Traditional Lakota Governance

  • Craig Howe
  • Abe Katz

Abstract

Traditional Lakota belief is that their ancestors emerged onto this earth through a cave in what is now the Black Hills of South Dakota. The descendant of these ancestors are the Titonwans, and they organized themselves into seven oyates, or nations: Oglala, Mniconjou, Sicangu, Oohenunpa, Itazipco, Sihasapa, and Hunkpapa. Today these seven Lakota oyates constitute six federally recognized tribes in the United States and one first nation in Canada.

Author Biographies

Craig Howe
Craig Howe is the founder and Director of the Center for American Indian Research and Native Studies (CAIRNS). He earned a PhD in Architecture and Anthropology from the University of Michigan, then served as Director of the D'Arcy McNickle Center for American Indian History. He also served as Deputy Assistant Director for Cultural Resources at the Smithsonian's National Museum of the American Indian, before teaching in the Graduate Studies Department at Oglala Lakota College.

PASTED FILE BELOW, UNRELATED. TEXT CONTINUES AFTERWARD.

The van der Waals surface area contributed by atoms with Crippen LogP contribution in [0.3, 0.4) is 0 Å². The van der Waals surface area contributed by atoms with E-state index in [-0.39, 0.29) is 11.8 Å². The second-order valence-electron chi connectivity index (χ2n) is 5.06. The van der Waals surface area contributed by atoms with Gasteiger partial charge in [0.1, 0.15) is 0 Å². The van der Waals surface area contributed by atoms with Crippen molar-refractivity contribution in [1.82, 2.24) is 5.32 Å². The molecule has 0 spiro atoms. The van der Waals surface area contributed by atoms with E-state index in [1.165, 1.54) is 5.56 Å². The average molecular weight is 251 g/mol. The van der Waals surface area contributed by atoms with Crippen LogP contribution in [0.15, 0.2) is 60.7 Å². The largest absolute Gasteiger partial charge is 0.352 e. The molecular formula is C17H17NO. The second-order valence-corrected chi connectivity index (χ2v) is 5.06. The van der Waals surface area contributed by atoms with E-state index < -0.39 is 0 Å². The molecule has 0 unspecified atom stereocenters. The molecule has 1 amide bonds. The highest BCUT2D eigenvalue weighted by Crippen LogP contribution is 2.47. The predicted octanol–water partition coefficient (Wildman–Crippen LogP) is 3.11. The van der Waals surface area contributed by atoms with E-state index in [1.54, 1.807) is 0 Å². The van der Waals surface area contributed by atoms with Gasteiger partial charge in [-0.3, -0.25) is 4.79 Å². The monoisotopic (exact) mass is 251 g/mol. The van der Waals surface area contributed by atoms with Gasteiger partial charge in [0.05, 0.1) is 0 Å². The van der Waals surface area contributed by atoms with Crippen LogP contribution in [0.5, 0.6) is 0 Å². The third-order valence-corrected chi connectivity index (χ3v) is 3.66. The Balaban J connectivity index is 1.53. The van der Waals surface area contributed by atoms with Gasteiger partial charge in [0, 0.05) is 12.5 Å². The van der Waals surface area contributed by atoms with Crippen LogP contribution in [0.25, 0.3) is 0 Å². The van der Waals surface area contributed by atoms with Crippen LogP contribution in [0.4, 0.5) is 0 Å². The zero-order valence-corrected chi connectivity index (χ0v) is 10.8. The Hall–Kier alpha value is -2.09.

Abe Katz
Abe Katz is a researcher at the Center for American Indian Research and Native Studies (CAIRNS). He graduated with a bachelor's degree in Middle Eastern Studies and Political Science from Middlebury College in 2011, and moved to Pine Ridge Reservation as a middle school teacher. He joined CAIRNS in 2013, and will begin a graduate program in public policy and business at Duke University and the University of North Carolina in the fall of 2015.
Published
2015-05-03
How to Cite
HOWE, Craig; KATZ, Abe. Traditional Lakota Governance. ROOTSTALK | A Prairie Journal of Culture, Science and the Arts, [S.l.], v. 1, n. 1, p. 35-40, may 2015. Available at: <https://ojs.grinnell.edu/index.php/prairiejournal/article/view/270>. Date accessed: 20 sep. 2017.